In Memoriam: Sensei Theo Theloesen (1946 – 2012)
I was a teenager when I met Sensei Theo Theloesen in the very early nineties. I had been an arduous student of karate-do for quite some years, training at several of the Shotokan clubs in my town, and was looking for answers as to the functional application of kata, that remained a mystery to me.
I stepped into Theo’s dojo at the Heidebloemstraat, where it is still situated today, and realized I had met the man that sat in a little make-shift-office in front of me before. It was at the night club me and my friends hanged out over the weekend. For us 14, 15 year olds, a good weekend meant we got inside the club, a bad one meant we got refused entry. Those ”bad” weekends turned out to teach me a lot, witnessing first handed the many occasions that, what later became my Muai Thai instructor, sharpened his skills as a doorman at the very same club Theo had been hitting the decks since times that were beyond me.
The rumor also went round that Theo’s best friend, the late Shihan of Okinawa Goju Ryu Karate-do, who was responsible for popularizing Goju Ryu in Netherlands and beyond in those early days, Mr Harry de Spa, was spotted at the club at times too, and judging by the stories that passed among us students, he wasn’t there solely to practice his social skills.
Theo taught Shaolin Kempo and Okinawa Kobujutsu in those days and particularly the kobudo classes attracted pretty much all karate instructors the town had at that time, regardless stylistic affiliation. Here I became friendly with some of the local police officers training kobudo too, who sometimes suddenly appeared from silent police cars when the central square lost its calm during the latter hours in the weekend. After control was regained these ”colleagues” would spot me and my friends on the corner of the square and come up to me in an apologetic tone explaining that usually such drastic measures were not required, but unfortunately sometimes they were. I can’t help but look back at those days with some sort of pride.
I started training with Theo, doing the weekly evening sessions and spending several evenings at him garden dojo with my fellow students, discussing the practical and philosophical aspects of the arts, while watching documentaries, interviews and what else had gotten Theo’s attention.
It was at these, often long, evenings I met Shihan Harry de Spa , who made an impression on me that never left me, and indirectly lead me to take up Okinawa Goju Ryu a few years later while moving to Amsterdam.
But it was also Hanshi Patrick McCarthy’s work that I was introduced to by Theo, who gave me a ”copy” of McCarthy Sensei’s book ”Classical Kata of Okinawan Karate”.
Theo was invited by his teacher, Dschero Khan, to accompany him to Taiwan while I was training at the dojo. I was unaware of it at the time but understand now this was to witness a life and death match Dschero was challenged to, and had accepted. Theo came back with the kata Huang Chen Kuen, a beautiful form combining basic karate concepts with Chinese softer elements to it. It was the experience in Taiwan Dschero reminded us of, that had lead Theo to abandon any interest in grades and titles, which he typically did not show off with. Seeing Theo in a worn down Kempo shirt until the very last moment indeed illustrates that Theo at heart understood that styles are merely interpretations of the universal fist methods, or Chuan fa, as developed originally in China.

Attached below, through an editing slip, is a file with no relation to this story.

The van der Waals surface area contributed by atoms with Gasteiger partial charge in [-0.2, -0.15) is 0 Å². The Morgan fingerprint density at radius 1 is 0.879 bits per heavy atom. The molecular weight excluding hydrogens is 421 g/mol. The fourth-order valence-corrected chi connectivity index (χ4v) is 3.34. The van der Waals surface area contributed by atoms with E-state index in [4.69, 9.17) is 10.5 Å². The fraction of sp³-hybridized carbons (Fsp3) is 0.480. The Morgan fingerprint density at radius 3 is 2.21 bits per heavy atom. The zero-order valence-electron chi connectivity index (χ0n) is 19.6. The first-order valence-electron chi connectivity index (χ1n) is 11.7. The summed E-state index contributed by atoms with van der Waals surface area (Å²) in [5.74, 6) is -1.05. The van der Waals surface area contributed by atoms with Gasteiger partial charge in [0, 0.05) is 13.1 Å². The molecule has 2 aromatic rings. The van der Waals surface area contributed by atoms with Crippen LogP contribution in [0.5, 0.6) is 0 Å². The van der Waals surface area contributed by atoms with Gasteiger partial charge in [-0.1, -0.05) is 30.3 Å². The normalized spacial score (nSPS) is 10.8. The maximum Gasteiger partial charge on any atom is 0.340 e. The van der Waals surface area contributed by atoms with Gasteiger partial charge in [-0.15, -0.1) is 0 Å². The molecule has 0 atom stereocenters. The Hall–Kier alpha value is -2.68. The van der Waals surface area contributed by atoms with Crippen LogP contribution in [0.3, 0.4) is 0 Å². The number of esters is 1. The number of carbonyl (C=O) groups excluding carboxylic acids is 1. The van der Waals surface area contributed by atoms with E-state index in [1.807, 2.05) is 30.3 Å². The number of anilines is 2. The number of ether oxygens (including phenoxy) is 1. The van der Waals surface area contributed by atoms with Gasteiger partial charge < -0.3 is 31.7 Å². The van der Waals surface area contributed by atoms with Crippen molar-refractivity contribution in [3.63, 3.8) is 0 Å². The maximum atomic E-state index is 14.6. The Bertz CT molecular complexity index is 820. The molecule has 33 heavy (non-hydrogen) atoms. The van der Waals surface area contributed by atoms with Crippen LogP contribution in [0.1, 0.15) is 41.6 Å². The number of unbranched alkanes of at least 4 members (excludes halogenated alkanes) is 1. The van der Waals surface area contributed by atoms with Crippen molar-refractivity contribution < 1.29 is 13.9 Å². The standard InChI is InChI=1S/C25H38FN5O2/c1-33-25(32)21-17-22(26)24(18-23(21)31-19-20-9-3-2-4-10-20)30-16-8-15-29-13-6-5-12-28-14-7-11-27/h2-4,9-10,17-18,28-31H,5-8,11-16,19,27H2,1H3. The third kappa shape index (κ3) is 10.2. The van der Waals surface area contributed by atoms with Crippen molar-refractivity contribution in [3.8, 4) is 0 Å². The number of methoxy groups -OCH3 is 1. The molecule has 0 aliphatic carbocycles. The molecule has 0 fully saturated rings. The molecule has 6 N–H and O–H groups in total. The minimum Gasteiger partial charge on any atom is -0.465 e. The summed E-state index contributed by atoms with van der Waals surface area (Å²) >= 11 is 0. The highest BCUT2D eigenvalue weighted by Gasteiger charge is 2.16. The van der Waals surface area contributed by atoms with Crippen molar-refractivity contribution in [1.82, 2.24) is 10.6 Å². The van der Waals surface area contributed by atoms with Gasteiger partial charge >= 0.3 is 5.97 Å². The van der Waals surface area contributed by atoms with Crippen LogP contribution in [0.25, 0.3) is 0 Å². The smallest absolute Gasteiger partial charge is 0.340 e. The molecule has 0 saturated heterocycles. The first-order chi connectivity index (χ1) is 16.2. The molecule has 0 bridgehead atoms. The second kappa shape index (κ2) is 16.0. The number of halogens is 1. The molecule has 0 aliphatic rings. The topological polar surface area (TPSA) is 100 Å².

On what must have been one of the last occasions I met Theo before he became ill, I had a conversation that would echo in my mind later. We were driving in his car and Theo inquired with me about my opinion on the TCM aspect of kata, having studied Chinese medicine, and I shared some of my ideas and convictions I had with him before stating that in my opinion the TCM aspect in traditional karate is as functional as today’s modern application of bunkai-jutsu.
Theo looked at me somewhat baffled and considered it the quote of the month that he had to write down, but, so he added after somewhat of a pause, whether one appreciates the ancient medical side of the arts or not, in modern times one gets to become 95 anyway.
I had the opportunity to visit the Netherlands last year, summer 2012, and I didn’t hesitate to meet up with one of Theo’s senior students in the hope he would accompany me to visit Theo. This was in the first week of August. It was only while waiting for a call from Theo’s wife, to get the green light to come for a visit, that I found out that due to the brain tumor in his head Theo wasn’t Theo anymore, and hadn’t been for a while.
Yet when we arrived at the house something, perhaps the ‘novelty’ of me not having been around, had gotten Theo to sit up straight as ever. I was sat down next to him on a chair, and after a few attempt Theo and I had a wonderful 30 minute conversation, where he inquired about my club in London and he told me about the book he was writing.
A little over a week later while still in the Netherlands, the inevitable news of Theo’s passing reached me. I had the somewhat uneasy-settling-honor to have been the last to have had a good conversation with him.
Theo was laid to rest next to his buddy, Shihan de Spa, and I expect the funeral speeches to have raised the hairs of all who attended. I know mine were.
Theo Theloesen (1946-2012)